Eggstreme division
Image by Sister72
Awash with chocolate eggs and gift bags, confectionery delirium sets in and your mind starts to wander... Given you have 20 bags, what is the minimum number of eggs needed so that you have a different number of eggs in each bag? (And here's a hint: go against common sense and try putting all your eggs in one basket!)
This puzzle was taken from the regular Puzzle Corner column for the Gazette of the Australian Mathematical Society. Why not try your hand at the problems in the latest Puzzle Corner?
Solution
A straightforward answer: assuming that you can only have a whole number of eggs and you are allowing an empty bag, you can have zero eggs in the first bag, 1 egg in the second bag, 2 in the third, and so on until you have 19 eggs in the 20th bag. Therefore you need
0+1+2+3+...+19=190 eggs.
A trickier answer: you only need 19 eggs. Again assume that you can only have a whole number of eggs in each bag and that you can have an empty bag. Then the first bag has no eggs. Put bag 1, and one egg, in bag 2, so that bag 2 contains 1 egg. Put bag 2, and one egg, in bag 3, so that bag 3 contains 2 eggs. Carry on until you put bag 19, and one egg, in bag 20, so bag 20 contains 19 eggs — the total number of eggs.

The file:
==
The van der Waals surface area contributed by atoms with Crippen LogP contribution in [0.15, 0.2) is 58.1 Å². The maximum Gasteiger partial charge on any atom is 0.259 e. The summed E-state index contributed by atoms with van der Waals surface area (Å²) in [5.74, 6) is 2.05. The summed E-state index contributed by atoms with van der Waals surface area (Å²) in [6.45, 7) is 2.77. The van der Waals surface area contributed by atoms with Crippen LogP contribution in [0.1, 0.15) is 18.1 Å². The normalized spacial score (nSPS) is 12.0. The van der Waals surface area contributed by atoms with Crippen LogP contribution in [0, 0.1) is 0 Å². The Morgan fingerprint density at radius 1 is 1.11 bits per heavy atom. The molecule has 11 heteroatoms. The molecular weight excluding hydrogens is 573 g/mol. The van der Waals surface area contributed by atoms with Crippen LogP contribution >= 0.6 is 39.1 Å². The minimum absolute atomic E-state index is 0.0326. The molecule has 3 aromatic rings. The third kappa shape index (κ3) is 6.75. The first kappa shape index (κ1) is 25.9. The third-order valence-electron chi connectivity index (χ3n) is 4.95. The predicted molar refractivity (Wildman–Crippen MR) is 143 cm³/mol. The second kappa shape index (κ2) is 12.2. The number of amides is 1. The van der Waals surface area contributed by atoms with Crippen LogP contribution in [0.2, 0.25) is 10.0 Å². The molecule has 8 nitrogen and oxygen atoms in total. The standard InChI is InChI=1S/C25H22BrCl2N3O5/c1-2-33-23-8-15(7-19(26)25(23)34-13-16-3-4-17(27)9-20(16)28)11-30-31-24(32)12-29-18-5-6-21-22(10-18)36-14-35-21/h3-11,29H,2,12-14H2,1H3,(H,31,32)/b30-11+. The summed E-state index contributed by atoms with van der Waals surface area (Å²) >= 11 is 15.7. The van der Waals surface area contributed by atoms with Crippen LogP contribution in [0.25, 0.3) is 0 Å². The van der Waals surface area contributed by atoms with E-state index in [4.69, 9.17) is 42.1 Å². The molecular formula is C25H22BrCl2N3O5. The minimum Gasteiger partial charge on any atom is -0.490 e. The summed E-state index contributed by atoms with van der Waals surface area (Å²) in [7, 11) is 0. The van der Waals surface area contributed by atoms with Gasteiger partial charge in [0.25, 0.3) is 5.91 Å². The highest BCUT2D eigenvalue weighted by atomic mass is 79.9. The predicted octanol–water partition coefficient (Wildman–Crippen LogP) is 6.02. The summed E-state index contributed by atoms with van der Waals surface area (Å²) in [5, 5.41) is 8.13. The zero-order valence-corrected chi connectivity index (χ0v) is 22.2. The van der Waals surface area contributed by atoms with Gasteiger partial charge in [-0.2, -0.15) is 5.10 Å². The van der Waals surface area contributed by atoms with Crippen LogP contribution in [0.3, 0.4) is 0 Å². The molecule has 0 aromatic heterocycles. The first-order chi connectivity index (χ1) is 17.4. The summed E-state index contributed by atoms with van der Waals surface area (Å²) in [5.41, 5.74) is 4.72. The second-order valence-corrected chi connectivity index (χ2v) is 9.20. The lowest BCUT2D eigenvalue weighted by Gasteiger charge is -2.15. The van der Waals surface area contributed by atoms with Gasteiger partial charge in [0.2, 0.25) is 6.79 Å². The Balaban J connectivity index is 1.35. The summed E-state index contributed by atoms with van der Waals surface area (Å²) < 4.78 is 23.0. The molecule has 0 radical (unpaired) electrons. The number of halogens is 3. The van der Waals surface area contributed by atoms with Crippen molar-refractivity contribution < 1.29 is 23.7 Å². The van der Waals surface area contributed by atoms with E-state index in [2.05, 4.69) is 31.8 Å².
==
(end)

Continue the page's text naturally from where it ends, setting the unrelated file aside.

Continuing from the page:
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For some challenging mathematical puzzles, see the NRICH puzzles from this month or last month.
Comments
I dervied a general equation for it!!!
0.5 * (x^2+x)
where x= number of bags;
so for 20 bags and u need the total different number of eggs it will be
0.5 * ((20) ^ 2 + 20) = 210 eggs
"not considering the strange assumption of a zero egg bag!! , so bag 1 will have one egg and bag two will have 2 eggs and so on"

i used calculus to derive it , it's cool :)